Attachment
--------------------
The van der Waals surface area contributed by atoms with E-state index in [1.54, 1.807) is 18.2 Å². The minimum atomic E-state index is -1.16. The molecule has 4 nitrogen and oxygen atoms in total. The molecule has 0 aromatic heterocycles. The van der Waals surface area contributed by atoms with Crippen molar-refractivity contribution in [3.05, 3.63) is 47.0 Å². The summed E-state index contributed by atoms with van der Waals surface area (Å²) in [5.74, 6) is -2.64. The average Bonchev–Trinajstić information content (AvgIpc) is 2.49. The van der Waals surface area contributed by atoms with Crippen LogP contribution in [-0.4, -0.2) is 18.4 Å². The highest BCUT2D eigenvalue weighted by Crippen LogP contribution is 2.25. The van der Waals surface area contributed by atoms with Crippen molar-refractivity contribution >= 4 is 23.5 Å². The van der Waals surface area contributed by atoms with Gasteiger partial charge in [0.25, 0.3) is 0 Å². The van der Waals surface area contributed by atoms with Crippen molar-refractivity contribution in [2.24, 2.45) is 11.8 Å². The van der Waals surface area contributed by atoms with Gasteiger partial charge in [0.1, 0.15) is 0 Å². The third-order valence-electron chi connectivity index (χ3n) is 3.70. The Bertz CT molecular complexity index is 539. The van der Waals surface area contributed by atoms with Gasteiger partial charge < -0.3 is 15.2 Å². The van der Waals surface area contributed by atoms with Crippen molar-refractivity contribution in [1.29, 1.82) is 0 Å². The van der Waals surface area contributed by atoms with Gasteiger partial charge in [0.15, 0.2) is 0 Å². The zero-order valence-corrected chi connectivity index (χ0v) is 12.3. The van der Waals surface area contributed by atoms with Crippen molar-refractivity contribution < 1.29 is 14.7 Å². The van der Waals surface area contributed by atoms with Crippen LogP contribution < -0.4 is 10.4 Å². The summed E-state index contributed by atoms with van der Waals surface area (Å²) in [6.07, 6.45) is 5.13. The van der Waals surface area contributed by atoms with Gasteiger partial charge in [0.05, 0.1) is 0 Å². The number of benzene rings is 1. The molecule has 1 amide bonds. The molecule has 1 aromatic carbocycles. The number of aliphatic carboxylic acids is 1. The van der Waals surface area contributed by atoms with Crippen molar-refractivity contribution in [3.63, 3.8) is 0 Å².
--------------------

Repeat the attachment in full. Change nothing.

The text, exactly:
The van der Waals surface area contributed by atoms with E-state index in [1.54, 1.807) is 18.2 Å². The minimum atomic E-state index is -1.16. The molecule has 4 nitrogen and oxygen atoms in total. The molecule has 0 aromatic heterocycles. The van der Waals surface area contributed by atoms with Crippen molar-refractivity contribution in [3.05, 3.63) is 47.0 Å². The summed E-state index contributed by atoms with van der Waals surface area (Å²) in [5.74, 6) is -2.64. The average Bonchev–Trinajstić information content (AvgIpc) is 2.49. The van der Waals surface area contributed by atoms with Crippen LogP contribution in [-0.4, -0.2) is 18.4 Å². The highest BCUT2D eigenvalue weighted by Crippen LogP contribution is 2.25. The van der Waals surface area contributed by atoms with Crippen molar-refractivity contribution >= 4 is 23.5 Å². The van der Waals surface area contributed by atoms with Gasteiger partial charge in [0.25, 0.3) is 0 Å². The van der Waals surface area contributed by atoms with Crippen molar-refractivity contribution in [2.24, 2.45) is 11.8 Å². The van der Waals surface area contributed by atoms with Gasteiger partial charge in [0.1, 0.15) is 0 Å². The third-order valence-electron chi connectivity index (χ3n) is 3.70. The Bertz CT molecular complexity index is 539. The van der Waals surface area contributed by atoms with Gasteiger partial charge < -0.3 is 15.2 Å². The van der Waals surface area contributed by atoms with Crippen molar-refractivity contribution in [1.29, 1.82) is 0 Å². The van der Waals surface area contributed by atoms with Gasteiger partial charge in [0.15, 0.2) is 0 Å². The zero-order valence-corrected chi connectivity index (χ0v) is 12.3. The van der Waals surface area contributed by atoms with Crippen molar-refractivity contribution < 1.29 is 14.7 Å². The van der Waals surface area contributed by atoms with Crippen LogP contribution < -0.4 is 10.4 Å². The summed E-state index contributed by atoms with van der Waals surface area (Å²) in [6.07, 6.45) is 5.13. The van der Waals surface area contributed by atoms with Gasteiger partial charge in [0.05, 0.1) is 0 Å². The number of benzene rings is 1. The molecule has 1 amide bonds. The molecule has 1 aromatic carbocycles. The number of aliphatic carboxylic acids is 1. The van der Waals surface area contributed by atoms with Crippen molar-refractivity contribution in [3.63, 3.8) is 0 Å².